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Volume 2012 (2012), Article ID 908943, 2 pages
Neuropsychiatry of Parkinson's Disease
1Neurology Section, Department of Internal Medicine, School of Medicine, Federal University of Minas Gerais, 30130-100 Belo Horizonte, MG, Brazil
2Department of Psychiatry and Legal Medicine, School of Medicine, Federal University of Rio de Janeiro, 22290-140 Rio de Janeiro, RG, Brazil
3Department of Psychiatry and Behavioral Sciences and Department of Internal Medicine (Neurology Section), Mercer University School of Medicine, Macon, GA 31201, USA
4Neuropsychiatry Unit, Fremantle Hospital, School of Psychiatry and Clinical Neurosciences, University of Western Australia, Fremantle, WA 6959, Australia
Received 12 December 2011; Accepted 12 December 2011
Copyright © 2012 Antonio L. Teixeira et al. This is an open access article distributed under the Creative Commons Attribution License, which permits unrestricted use, distribution, and reproduction in any medium, provided the original work is properly cited.
Parkinson’s disease (PD) is traditionally regarded as a motor or a movement disorder. In recent years, however, an increased interest has been directed to its nonmotor symptoms as they seem to determine significant disability at all stages of the disease. Some PD patients consider their nonmotor symptoms even more disabling than motor signs. Among these nonmotor symptoms, neuropsychiatric syndromes (or behavioral and psychological symptoms) are of paramount importance. They include a wide array of syndromes such as anxiety, depression, psychosis, impulse control disorders, apathy, and cognitive dysfunction. Their pathogenesis in PD is rather complex, involving neurodegenerative, drug-related, and psychological mechanisms. Their recognition and management represent a great challenge.
The paper by R. de la Fuente-Fernández presents a staging model named PD-related frontostriatal cognitive dysfunction (PDFCD) that provides a clinical and hypothesis-testing framework for neuropsychiatric syndromes in PD. De La Fuente-Fernandez’s PDFCD model proposes three stages based on the sequential process of dopamine depletion occurring in different regions of the striatum (stages I and II) and the frontal cortex (stage III). Therefore, PD patients would present executive dysfunction and mental fatigue (stage I), depression/anxiety (stage IIa), apathy/pain (stage IIb), and dementia (stage III).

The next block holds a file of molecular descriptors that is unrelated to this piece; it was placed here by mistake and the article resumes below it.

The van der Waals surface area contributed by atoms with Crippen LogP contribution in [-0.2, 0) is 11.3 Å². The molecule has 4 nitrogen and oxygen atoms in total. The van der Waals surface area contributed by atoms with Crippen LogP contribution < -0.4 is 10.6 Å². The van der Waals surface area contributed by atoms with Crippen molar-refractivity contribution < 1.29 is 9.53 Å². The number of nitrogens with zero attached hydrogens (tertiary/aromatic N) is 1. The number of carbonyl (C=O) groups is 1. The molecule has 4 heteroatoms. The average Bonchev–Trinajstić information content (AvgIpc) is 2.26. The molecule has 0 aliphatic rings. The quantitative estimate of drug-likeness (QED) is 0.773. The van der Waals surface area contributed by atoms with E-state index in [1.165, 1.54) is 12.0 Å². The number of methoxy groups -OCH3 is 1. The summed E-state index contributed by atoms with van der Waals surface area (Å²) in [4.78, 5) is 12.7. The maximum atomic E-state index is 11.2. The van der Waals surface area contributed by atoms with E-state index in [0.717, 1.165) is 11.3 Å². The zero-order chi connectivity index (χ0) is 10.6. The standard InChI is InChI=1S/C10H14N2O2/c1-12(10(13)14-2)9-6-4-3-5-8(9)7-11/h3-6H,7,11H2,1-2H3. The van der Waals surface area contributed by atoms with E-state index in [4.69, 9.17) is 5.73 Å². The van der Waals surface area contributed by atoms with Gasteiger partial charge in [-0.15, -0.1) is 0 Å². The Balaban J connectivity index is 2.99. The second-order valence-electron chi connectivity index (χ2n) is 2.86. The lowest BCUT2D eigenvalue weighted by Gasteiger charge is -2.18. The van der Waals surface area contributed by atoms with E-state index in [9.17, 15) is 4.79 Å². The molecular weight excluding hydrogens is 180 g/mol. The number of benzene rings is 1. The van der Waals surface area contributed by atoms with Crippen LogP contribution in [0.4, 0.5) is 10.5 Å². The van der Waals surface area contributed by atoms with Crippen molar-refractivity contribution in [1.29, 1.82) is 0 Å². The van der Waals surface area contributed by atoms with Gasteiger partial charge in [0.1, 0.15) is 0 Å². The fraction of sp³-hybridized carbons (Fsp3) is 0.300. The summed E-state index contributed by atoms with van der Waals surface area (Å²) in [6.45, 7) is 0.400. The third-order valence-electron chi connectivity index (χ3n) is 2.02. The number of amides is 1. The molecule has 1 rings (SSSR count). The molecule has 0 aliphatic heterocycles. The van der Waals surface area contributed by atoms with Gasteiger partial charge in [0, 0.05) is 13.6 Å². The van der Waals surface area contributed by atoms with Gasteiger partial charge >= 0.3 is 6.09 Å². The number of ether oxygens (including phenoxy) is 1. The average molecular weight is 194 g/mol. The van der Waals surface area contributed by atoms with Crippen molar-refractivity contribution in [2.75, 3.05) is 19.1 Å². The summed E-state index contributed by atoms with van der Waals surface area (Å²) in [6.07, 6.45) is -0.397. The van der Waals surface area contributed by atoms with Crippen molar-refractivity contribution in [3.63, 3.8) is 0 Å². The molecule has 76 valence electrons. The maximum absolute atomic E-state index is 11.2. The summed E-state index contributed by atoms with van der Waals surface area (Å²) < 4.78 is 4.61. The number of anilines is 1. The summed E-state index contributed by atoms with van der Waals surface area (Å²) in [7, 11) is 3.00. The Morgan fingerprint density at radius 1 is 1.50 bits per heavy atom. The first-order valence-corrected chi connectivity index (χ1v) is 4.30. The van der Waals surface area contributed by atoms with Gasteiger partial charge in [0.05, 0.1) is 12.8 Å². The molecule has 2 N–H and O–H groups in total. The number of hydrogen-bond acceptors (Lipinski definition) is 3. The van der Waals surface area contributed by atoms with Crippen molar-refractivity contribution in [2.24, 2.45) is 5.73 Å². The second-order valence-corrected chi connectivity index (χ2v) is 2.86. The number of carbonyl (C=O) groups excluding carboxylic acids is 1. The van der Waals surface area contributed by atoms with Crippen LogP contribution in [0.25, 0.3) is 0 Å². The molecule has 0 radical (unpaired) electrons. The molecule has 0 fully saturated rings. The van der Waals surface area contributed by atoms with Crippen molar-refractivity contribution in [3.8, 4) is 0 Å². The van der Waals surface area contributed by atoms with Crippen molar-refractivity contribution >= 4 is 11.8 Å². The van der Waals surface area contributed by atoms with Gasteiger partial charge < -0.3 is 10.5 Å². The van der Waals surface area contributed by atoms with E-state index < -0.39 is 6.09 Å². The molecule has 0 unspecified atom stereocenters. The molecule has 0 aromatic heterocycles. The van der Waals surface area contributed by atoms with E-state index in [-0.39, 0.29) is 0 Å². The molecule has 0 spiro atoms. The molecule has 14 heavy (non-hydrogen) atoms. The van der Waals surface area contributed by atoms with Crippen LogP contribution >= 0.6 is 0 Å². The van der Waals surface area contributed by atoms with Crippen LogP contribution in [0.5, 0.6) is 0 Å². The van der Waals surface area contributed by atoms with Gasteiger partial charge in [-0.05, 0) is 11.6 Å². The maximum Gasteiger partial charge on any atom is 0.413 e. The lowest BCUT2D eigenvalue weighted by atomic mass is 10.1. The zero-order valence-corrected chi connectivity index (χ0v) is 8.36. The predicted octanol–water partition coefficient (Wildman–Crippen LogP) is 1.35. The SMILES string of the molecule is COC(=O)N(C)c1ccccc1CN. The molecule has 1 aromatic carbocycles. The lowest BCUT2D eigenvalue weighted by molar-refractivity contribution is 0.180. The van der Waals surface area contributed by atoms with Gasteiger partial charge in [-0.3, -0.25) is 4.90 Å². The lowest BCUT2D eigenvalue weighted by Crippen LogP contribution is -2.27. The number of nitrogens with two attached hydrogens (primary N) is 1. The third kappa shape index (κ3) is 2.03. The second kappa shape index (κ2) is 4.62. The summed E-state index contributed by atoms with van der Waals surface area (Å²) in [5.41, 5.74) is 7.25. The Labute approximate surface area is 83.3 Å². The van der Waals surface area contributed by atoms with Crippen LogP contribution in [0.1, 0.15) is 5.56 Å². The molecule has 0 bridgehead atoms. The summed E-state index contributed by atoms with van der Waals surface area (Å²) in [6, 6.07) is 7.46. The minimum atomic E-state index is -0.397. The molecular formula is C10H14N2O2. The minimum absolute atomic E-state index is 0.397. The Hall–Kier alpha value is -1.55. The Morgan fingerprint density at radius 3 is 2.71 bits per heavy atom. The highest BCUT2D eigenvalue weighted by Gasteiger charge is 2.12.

The paper by J. Calleo et al. summarizes the current literature on the cognitive rehabilitation programs in PD patients. Despite limited available data and heterogeneity of motor and nonmotor symptoms in PD, cognitive rehabilitation seems to be promising in this context.
The paper by Y. Bogdanova and A. Cronin-Golomb1 presents an original study that assessed cognitive correlates of anxiety and apathy in PD patients. In comparison with matched controls, PD patients exhibited higher levels of anxiety and apathy which were correlated with disease duration. Interestingly, anxiety and apathy correlated differently with cognitive functions. The question remains open whether the treatment of both conditions impacts on cognitive functioning in PD.
Until recently, most studies have focused on the impact of motor disability and depressive symptoms on the quality of life of PD patients, neglecting the role of anxiety. The paper by K. K. Hanna and A. Cronin-Golomb addressed this issue, reporting that anxiety, more than depressive, cognitive, and motor symptoms, significantly affected quality of life in PD.
Dopaminergic strategies remain the mainstay of PD treatment. However, they are frequently associated with neuropsychiatric syndromes, notably psychosis. Alternative therapeutic options have been searched in the last years, and adenosine A2A receptor antagonists seem to be very promising. The paper by C. J. Bleickardt et al. demonstrates that, in comparison with dopamine receptor agonists, adenosine A2A antagonists exhibit better neuropsychiatric profiles as they do not interfere with prepulse inhibition in rodents (a model of psychosis).
The paper by E. C. Lauterbach et al. presents a comprehensive review of the neuroprotective effects of the psychotropic drugs used in PD.
Antonio L. Teixeira
Leonardo F. Fontenelle
Edward C. Lauterbach